Hunee releases his debut album “Hunch Music” this Spring. “Hunch Music” is the striking assembly of the artist’s versatile inspirations and productional talent. It is a rich musical journey that latches onto you and doesn’t let go easily.
Hun Choi, better known as Hunee, is a Korean Berliner who moved to Amsterdam over a year ago. In Berlin he used to work in a record store where he could extend his unquenchable enthusiasm for music. DJ and writer Finn Johannsen used to be one of Hun’s customers and they became friends. While listening to “Hunch Music” for the first time, Johannsen put Hunee’s music into words.
“When I met Hunee was many years ago, in a Berlin record store where he worked at that time. Of course. He noticed the Disco stuff I chose from the crates and soon we were talking. And also soon we were playing gigs together. I was actually looking back on many years of playing out then, and I was not that determined to keep on keeping on. But you cannot act reserved around Hunee, particularly as far as music is concerned.
Hunee’s enthusiasm for music is astounding. For every special record he learns about, he will find several other special records in return. It would be a waste of time for him to feed on the beauty of sounds and not share. And then Hunee the producer emerged, to add to all the other music around him. At first, his very own music showed the restlessness he so often displayed in everyday life, plus nocturnal endeavours. There were wonderful ideas, almost too many of them. It seemed that Hunee took in so much music that his own artistic persona had to fight its way out.
But it did. Yet after a few acclaimed releases, Hunee the producer disappeared again. I do not know why exactly, he never told me, and I never really asked. Apparently a debut album was ready to go, but it never saw the light. I felt that was quite a respectable and brave move, and I was very confident that he would not give up so easily. He never does.
But for an avid vinyl collector like himself, it is quite difficult to achieve that all the inspirations do not divert from your own signature, yet still shine through, and the album is still a format much superior to others. And so while he continued to drop platters that matter week in way out, he went supposedly Kubrick on his own. I am most probably not exaggerating. Why? Because I’m listening to this album while I am writing these lines.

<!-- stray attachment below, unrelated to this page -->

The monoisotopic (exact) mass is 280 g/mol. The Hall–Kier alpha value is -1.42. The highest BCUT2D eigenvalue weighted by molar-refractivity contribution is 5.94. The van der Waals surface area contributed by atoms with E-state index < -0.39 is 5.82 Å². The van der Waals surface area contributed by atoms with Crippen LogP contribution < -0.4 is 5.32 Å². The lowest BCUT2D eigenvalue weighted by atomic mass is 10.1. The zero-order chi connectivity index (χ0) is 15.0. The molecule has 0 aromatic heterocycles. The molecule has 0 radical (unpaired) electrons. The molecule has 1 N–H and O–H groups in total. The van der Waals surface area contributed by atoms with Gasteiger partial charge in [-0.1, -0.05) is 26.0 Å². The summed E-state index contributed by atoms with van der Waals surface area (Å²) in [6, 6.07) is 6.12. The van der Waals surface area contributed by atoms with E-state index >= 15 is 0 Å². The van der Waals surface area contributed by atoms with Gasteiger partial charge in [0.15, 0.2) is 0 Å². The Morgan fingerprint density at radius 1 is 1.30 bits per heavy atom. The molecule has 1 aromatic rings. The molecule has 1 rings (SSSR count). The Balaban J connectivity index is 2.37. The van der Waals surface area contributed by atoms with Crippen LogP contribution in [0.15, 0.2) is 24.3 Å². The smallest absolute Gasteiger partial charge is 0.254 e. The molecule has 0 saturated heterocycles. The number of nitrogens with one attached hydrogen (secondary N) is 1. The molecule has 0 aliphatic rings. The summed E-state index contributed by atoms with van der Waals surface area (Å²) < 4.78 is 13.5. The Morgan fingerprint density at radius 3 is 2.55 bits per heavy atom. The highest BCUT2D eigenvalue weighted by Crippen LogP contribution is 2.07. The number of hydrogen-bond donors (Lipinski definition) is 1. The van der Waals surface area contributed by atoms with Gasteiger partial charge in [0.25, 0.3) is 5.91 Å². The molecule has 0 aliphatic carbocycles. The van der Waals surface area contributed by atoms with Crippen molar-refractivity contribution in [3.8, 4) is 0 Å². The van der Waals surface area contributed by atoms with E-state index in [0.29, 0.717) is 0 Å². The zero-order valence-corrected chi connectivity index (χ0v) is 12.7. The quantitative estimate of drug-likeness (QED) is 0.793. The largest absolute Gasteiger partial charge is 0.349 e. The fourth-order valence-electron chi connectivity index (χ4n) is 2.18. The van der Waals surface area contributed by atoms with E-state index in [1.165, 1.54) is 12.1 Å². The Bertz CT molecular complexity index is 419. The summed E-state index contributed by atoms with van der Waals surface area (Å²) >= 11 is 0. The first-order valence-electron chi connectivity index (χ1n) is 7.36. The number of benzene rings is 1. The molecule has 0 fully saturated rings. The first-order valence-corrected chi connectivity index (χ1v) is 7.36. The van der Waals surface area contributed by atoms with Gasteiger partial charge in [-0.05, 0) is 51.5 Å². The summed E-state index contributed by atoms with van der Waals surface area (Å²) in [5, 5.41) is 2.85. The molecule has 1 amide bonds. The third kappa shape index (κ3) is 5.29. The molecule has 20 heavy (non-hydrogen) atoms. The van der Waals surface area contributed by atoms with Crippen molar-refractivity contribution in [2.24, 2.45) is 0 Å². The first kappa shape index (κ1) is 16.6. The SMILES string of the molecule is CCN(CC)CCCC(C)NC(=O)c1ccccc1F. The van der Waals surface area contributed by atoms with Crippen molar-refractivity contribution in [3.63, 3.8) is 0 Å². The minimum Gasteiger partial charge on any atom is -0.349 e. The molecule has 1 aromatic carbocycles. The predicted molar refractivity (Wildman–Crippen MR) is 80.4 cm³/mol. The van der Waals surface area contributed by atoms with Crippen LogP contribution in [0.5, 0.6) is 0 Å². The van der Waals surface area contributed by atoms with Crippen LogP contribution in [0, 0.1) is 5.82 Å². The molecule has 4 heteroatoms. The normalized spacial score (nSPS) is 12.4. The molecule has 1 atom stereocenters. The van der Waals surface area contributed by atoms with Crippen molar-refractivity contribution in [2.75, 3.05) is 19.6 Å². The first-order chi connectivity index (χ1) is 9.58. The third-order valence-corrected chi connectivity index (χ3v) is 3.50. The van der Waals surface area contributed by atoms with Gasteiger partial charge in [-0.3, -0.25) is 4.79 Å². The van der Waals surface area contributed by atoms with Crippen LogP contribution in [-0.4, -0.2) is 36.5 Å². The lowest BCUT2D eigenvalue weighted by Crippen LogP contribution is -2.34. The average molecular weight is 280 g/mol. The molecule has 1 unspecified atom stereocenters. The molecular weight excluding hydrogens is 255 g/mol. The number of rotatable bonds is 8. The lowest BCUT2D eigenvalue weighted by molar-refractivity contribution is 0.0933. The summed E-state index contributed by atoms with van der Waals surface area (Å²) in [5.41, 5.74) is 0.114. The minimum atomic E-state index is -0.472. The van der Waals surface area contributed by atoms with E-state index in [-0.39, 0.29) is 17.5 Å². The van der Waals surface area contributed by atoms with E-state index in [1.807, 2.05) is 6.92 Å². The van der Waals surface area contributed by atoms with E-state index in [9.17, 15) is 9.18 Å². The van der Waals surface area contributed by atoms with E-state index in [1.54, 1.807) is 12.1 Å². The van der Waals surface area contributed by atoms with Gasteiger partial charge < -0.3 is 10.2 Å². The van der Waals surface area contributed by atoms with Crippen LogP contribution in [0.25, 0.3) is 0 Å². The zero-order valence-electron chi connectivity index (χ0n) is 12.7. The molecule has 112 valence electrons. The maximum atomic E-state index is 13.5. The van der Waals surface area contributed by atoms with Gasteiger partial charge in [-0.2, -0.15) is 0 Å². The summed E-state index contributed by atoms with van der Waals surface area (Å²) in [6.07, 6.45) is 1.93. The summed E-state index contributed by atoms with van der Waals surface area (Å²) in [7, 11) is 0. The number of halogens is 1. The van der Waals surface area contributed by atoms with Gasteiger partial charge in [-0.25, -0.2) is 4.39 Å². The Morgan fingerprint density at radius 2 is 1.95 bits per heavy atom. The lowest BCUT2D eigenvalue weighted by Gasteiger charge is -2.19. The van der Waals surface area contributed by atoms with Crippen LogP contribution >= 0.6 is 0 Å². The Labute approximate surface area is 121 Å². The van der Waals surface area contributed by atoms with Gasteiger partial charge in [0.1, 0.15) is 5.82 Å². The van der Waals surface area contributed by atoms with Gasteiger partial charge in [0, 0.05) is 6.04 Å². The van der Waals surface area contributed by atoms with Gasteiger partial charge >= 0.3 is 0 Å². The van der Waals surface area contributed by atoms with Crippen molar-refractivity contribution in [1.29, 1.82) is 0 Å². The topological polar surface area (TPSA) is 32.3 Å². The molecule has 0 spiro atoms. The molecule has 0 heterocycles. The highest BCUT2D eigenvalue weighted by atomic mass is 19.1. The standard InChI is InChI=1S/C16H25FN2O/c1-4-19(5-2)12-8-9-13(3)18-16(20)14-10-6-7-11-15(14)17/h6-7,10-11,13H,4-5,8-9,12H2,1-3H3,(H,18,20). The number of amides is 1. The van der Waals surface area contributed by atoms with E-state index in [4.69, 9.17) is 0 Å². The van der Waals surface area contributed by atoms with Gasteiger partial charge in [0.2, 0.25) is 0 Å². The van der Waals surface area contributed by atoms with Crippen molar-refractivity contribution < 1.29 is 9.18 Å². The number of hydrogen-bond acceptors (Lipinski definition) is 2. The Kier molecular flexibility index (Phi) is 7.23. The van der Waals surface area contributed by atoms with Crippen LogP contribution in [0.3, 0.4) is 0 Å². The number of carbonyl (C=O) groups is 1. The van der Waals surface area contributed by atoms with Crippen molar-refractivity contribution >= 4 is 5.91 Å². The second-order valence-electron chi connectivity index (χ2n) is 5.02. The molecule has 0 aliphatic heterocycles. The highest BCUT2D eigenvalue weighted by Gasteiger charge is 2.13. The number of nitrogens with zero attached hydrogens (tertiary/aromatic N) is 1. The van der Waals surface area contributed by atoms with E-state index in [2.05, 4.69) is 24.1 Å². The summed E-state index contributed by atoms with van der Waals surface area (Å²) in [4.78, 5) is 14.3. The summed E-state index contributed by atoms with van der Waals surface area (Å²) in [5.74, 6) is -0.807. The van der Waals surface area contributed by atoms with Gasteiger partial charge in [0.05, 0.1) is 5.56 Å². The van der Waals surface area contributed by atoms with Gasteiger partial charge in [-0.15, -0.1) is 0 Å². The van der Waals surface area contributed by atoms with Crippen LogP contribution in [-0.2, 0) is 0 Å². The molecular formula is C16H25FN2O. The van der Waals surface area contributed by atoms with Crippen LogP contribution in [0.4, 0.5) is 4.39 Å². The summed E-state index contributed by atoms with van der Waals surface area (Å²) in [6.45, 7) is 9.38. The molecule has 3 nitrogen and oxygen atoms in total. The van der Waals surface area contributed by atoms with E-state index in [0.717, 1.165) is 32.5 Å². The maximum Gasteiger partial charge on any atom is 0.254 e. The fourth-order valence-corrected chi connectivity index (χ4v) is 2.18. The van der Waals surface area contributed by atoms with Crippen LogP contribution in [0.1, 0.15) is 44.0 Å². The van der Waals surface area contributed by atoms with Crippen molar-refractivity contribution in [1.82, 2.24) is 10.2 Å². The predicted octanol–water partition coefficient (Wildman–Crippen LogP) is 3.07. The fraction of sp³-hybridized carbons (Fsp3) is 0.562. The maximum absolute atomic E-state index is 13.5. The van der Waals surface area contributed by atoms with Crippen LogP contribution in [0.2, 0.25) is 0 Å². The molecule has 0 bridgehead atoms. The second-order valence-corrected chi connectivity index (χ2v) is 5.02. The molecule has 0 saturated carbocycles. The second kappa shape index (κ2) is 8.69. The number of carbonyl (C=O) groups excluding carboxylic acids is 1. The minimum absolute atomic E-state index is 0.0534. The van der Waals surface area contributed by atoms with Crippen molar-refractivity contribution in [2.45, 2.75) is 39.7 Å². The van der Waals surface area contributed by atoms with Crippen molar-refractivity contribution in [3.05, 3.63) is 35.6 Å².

And this album is rather special. Even the opening title is special. It does not show off some unjustified pretension, it sets a perfect mood, a misty Eastern mood, full of drips, whirls and sweet ambience. Ending in one of the catchiest melodies I heard since I first fell in love with Japanese Synth pop. Not the easiest task to transcend this blissful mystery to something you can dance to, but Crossroads does exactly that, adding a cinematic aura that feels like elements unknown are tearing the roof off the to display a panoramic view of something you have never seen before.
Silent Sensations, let me touch it. It feels acidic, and it has the glory. You will consider devouring it. Rare Happiness takes up the trip, and throws it around. A mean little groover, if I may say so. Burning Flower in all its fury may be Fitzcarraldo’s ship sliding all the way back down, with the fat lady still singing.
And if they pull that ship back up, this track will send it down again, instantly. Error Of The Average follows suit adequately, like a SciFi orchestra whipping a round dance of lost souls into oblivion, all swirling drama and voodoo frenzy. I’m still trying to unlock myself from it. Failed Movement takes its time, with string melancholia unfolding into a precious downbeat stroll. Bruises is just baffling.
Do not even try to tell me you have ever heard one of the most famous vocal samples of the Paradise Garage legacy accompanied by a heart wrenching string quartet. No, you did not. And you will probably not hear anything like this again. And is the exotic setting in Hiding The Moon really crashing into that several minute psychedelia breakdown that then finally explodes into those revolving bass lines and HEAVY beats? They may plant flowers and gardens through the deep and chaotic furrows this has left behind, but the idyll will never be the same again.
And it keeps going more places. The jazzfuelled interlude that is Amo (Admiration) reprises the Eastern atmosphere from earlier on, but in a puzzling way. We are talking suspense. And then… the End of The World, which I indeed did not know yet. If this is the afterworld, I am not afraid. It feels a bit feverish to me, even a bit uncertain. But I can hear a light at the end of the tunnel. Exaggerating? Me? No. I was just listening to this album while I was writing these lines.”
Words by Finn Johannsen.
Johannsen is a DJ and writer. He also co-runs the label Macro Recordings and works at Hard Wax, Berlin.